Compared with other sports the rate of cervical spine injuries in football is relatively low. However as one of our radiology reviews illustrates, these injuries do occur and can be difficult to manage. There is also a lack of evidence to guide return to play decisions. This FastFact reviews a Delphi consensus study published in Neurosurgery that aimed to provide guidelines to assist with this process.1.
A Delphi consensus study involving more than one hundred spine surgeons (members of the Cervical Spine Research Society or NFL team physicians) was conducted to evaluate return to play (RTP) decisions in athletes playing collision sport (like American football). After three question rounds the authors were able to establish eight RTP recommendations with strong consensus, three with weak consensus and two with no consensus. Two factors that the group considered to be very important for decision making, were the presence (or absence) of cervical stenosis and/or T2 hyperintensity within the cord.
One of the key recommendations of the group is that asymptomatic players, who do not have evidence of canal stenosis or T2 signal changes, should be allowed to return to all sport. Where a player was found to have a canal diameter in the ‘absolute stenosis’ range (defined as being <10mm) it is suggested that RTP decisions are less clear-cut and should be individualised. Where a player has had a solid fusion following either a cervical fracture (compression, burst or facet fractures) or a single level anterior cervical discectomy and fusion (ACDF) they should also be allowed to return to play as long as they are asymptomatic and have a radiologically normal cord. There was no consensus about whether a player could safely return after a two level ACDF. A final point that is worth noting is that there was strong consensus among the group that athletes who had been treated for a significant cervical spinal injury (with the exception of a stinger) should have an MRI prior to returning to competitive collision or contact sport.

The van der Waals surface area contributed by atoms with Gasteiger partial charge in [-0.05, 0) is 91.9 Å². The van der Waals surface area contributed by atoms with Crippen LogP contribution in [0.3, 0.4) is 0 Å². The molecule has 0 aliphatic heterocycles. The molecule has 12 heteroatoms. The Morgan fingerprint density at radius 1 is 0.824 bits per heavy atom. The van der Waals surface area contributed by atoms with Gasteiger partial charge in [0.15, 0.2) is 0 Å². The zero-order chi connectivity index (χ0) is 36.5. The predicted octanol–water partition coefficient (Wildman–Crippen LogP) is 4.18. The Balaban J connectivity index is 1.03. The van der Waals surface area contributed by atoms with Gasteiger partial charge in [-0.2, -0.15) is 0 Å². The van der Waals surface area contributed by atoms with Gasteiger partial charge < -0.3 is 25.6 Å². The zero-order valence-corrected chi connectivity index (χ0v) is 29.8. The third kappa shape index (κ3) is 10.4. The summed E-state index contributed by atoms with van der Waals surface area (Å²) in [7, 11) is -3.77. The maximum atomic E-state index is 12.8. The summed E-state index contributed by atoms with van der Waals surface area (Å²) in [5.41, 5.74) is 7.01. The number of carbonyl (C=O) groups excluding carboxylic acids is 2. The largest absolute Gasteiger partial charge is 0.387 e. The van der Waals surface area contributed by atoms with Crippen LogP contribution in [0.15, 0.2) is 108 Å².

Clearly football involves less contact than collision sports like NFL or rugby. For this reason, it seems likely that these recommendations would be generalisable to football and could guide RTP decisions in our sport.
To learn more about the assessment and management of injuries to the cervical spine complete the “Cervical Spine” module in the FIFA Diploma in Football Medicine.
1.Schroeder GD, Canseco JA, Patel PD et al. Updated Return-to-Play Recommendations for Collision Athletes After Cervical Spine Injury: A Modified Delphi Consensus Study With the Cervical Spine Research Society. Neurosurgery, nyaa308, https://doi-org.ezproxy.aut.ac.nz/10.1093/neuros/nyaa308